Mercedes-Benz EQC Electric Crossover Makes US Debut at CES 2019

Mercedes-Benz's first mass-produced electric vehicle steals the limelight in Las Vegas.

2020 Mercedes-Benz EQC
Daimler AG - Global Communications Mercedes-Benz Cars—MBUSA

Mercedes-Benz displayed its electric EQC crossover at the United States for the first time, and it appropriately chose the Consumer Electronics Show (CES) 2019 to do so.

The Stuttgart-based automaker first revealed the model at a press event in Stockholm, Sweden in September of 2018. It impressed those present with an 80 kWh lithium-ion battery, feeding asynchronous twin-motor all-wheel-drive enough current to generate 402 horsepower and 564 pound-feet of torque, which made journalists in the room salivate for the EQC 400's planned 2020 release.

But immediately after reveal came a snafu over the EQC 400 debut model's estimated range, which Mercedes stated to be 200 miles at its press event, which it then corrected to 279 miles the day after the event. Said range estimate has since been specified to be according to the New European Driving Cycle (NEDC) testing protocols, which should be different than in the States.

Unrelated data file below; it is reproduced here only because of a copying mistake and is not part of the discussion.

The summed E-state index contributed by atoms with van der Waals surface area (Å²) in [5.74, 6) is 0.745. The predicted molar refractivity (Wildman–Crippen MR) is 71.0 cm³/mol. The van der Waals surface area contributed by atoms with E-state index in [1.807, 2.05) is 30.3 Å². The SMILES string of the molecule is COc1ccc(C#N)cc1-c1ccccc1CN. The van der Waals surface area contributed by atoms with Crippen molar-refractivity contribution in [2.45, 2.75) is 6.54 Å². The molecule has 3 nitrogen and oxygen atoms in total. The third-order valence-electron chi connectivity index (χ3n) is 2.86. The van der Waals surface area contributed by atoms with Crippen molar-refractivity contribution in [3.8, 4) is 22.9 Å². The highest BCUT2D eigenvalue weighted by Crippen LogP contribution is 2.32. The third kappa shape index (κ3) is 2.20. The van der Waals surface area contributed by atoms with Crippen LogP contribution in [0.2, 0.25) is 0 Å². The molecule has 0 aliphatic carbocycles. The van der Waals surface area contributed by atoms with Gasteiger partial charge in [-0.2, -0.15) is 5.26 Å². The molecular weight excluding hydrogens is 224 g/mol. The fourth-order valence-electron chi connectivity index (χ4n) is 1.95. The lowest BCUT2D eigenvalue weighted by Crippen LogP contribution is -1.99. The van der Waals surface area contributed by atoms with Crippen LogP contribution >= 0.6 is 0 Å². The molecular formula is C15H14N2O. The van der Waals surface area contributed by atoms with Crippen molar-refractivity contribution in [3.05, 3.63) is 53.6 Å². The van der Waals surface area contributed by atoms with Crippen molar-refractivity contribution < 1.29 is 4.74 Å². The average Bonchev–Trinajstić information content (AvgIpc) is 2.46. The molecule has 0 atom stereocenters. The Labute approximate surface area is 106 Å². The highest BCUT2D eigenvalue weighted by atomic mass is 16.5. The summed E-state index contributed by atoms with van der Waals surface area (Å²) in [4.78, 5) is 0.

NEDC was last updated in 1997 and has been abandoned by much of the world in favor of World Harmonized Light Vehicle Testing (WLTP) protocols. WLTP testing is thought to give more conservative range estimates than the generous NEDC, both of which are more liberal than the United States's standard as determined by the Environmental Protection Agency (EPA). Given that Mercedes-Benz wants to generate excitement for its EQC in the States, it should give the EPA range estimate instead of the arguably self-aggrandizing NEDC number, which doesn't represent the EQC 400's capabilities in standard American driving conditions.

Clean Technica alleges that NEDC and EPA ratings can vary by anywhere from 15 to 60 percent, meaning there is no reliable way to convert the EQC 400's NEDC range estimate into Americas-appropriate EPA numbers. Given such a wide margin of error, Mercedes's original 200-mile range figure may be reasonably accurate, even if underwhelming. The Daimler-owned automaker will need to bring more to the table if its other upcoming electric vehicles—which trademarks suggest could be called the EQA, EBQ, EQE, and EQS—are to be competitive.

The Drive contacted Mercedes-Benz for an EPA range estimate, and we will update when we receive comment.